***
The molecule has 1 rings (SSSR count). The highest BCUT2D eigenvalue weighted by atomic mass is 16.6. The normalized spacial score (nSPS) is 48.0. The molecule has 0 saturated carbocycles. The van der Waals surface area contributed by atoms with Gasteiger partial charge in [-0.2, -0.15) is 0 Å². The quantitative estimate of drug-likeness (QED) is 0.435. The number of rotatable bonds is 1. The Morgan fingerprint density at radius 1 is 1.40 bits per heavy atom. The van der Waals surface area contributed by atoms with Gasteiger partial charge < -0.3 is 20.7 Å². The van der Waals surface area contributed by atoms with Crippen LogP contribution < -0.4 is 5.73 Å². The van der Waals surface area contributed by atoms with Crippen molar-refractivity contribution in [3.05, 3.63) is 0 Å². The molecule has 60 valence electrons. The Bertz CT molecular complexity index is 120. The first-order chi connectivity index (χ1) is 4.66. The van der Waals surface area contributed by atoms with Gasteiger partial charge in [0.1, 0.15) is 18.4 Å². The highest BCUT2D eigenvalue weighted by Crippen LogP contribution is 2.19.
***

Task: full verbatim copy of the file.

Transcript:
The molecule has 1 rings (SSSR count). The highest BCUT2D eigenvalue weighted by atomic mass is 16.6. The normalized spacial score (nSPS) is 48.0. The molecule has 0 saturated carbocycles. The van der Waals surface area contributed by atoms with Gasteiger partial charge in [-0.2, -0.15) is 0 Å². The quantitative estimate of drug-likeness (QED) is 0.435. The number of rotatable bonds is 1. The Morgan fingerprint density at radius 1 is 1.40 bits per heavy atom. The van der Waals surface area contributed by atoms with Gasteiger partial charge < -0.3 is 20.7 Å². The van der Waals surface area contributed by atoms with Crippen LogP contribution < -0.4 is 5.73 Å². The van der Waals surface area contributed by atoms with Crippen molar-refractivity contribution in [3.05, 3.63) is 0 Å². The molecule has 60 valence electrons. The Bertz CT molecular complexity index is 120. The first-order chi connectivity index (χ1) is 4.66. The van der Waals surface area contributed by atoms with Gasteiger partial charge in [0.1, 0.15) is 18.4 Å². The highest BCUT2D eigenvalue weighted by Crippen LogP contribution is 2.19.